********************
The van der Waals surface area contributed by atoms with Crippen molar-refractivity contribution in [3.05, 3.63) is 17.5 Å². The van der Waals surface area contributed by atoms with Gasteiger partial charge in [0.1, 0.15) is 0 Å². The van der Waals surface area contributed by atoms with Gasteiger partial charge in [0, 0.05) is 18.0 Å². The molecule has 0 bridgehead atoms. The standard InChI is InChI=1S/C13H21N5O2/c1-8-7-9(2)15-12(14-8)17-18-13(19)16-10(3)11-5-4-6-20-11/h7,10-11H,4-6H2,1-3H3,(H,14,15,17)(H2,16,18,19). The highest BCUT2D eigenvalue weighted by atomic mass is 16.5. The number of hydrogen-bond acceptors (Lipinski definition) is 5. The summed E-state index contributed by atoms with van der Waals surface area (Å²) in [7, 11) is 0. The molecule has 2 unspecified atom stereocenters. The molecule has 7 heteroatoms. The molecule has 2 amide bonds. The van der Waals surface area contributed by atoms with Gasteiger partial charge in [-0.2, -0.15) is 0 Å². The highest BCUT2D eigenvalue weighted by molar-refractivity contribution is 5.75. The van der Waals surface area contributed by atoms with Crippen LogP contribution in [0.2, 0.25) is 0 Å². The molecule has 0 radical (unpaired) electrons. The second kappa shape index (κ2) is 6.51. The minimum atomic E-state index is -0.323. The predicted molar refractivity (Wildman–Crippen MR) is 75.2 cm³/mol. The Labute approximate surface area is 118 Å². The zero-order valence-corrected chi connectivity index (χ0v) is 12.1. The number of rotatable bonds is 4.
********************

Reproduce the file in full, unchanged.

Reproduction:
The van der Waals surface area contributed by atoms with Crippen molar-refractivity contribution in [3.05, 3.63) is 17.5 Å². The van der Waals surface area contributed by atoms with Gasteiger partial charge in [0.1, 0.15) is 0 Å². The van der Waals surface area contributed by atoms with Gasteiger partial charge in [0, 0.05) is 18.0 Å². The molecule has 0 bridgehead atoms. The standard InChI is InChI=1S/C13H21N5O2/c1-8-7-9(2)15-12(14-8)17-18-13(19)16-10(3)11-5-4-6-20-11/h7,10-11H,4-6H2,1-3H3,(H,14,15,17)(H2,16,18,19). The highest BCUT2D eigenvalue weighted by atomic mass is 16.5. The number of hydrogen-bond acceptors (Lipinski definition) is 5. The summed E-state index contributed by atoms with van der Waals surface area (Å²) in [7, 11) is 0. The molecule has 2 unspecified atom stereocenters. The molecule has 7 heteroatoms. The molecule has 2 amide bonds. The van der Waals surface area contributed by atoms with Gasteiger partial charge in [-0.2, -0.15) is 0 Å². The highest BCUT2D eigenvalue weighted by molar-refractivity contribution is 5.75. The van der Waals surface area contributed by atoms with Crippen LogP contribution in [0.2, 0.25) is 0 Å². The molecule has 0 radical (unpaired) electrons. The second kappa shape index (κ2) is 6.51. The minimum atomic E-state index is -0.323. The predicted molar refractivity (Wildman–Crippen MR) is 75.2 cm³/mol. The Labute approximate surface area is 118 Å². The zero-order valence-corrected chi connectivity index (χ0v) is 12.1. The number of rotatable bonds is 4.